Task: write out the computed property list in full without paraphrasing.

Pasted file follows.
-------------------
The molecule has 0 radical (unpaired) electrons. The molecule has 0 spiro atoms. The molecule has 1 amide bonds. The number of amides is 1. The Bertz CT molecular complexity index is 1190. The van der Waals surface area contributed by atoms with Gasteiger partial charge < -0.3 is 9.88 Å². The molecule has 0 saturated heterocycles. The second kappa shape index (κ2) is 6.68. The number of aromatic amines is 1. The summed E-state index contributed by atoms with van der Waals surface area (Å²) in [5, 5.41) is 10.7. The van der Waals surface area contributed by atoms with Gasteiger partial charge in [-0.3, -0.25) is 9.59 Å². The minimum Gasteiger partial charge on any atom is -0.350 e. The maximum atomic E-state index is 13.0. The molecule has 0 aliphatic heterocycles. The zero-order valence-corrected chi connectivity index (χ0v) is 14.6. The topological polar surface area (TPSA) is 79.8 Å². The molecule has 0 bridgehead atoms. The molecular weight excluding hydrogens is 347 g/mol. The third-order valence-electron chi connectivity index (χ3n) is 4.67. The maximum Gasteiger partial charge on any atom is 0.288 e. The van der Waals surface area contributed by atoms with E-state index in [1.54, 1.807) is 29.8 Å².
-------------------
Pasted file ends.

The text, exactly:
The molecule has 0 radical (unpaired) electrons. The molecule has 0 spiro atoms. The molecule has 1 amide bonds. The number of amides is 1. The Bertz CT molecular complexity index is 1190. The van der Waals surface area contributed by atoms with Gasteiger partial charge < -0.3 is 9.88 Å². The molecule has 0 saturated heterocycles. The second kappa shape index (κ2) is 6.68. The number of aromatic amines is 1. The summed E-state index contributed by atoms with van der Waals surface area (Å²) in [5, 5.41) is 10.7. The van der Waals surface area contributed by atoms with Gasteiger partial charge in [-0.3, -0.25) is 9.59 Å². The minimum Gasteiger partial charge on any atom is -0.350 e. The maximum atomic E-state index is 13.0. The molecule has 0 aliphatic heterocycles. The zero-order valence-corrected chi connectivity index (χ0v) is 14.6. The topological polar surface area (TPSA) is 79.8 Å². The molecule has 0 bridgehead atoms. The molecular weight excluding hydrogens is 347 g/mol. The third-order valence-electron chi connectivity index (χ3n) is 4.67. The maximum Gasteiger partial charge on any atom is 0.288 e. The van der Waals surface area contributed by atoms with E-state index in [1.54, 1.807) is 29.8 Å².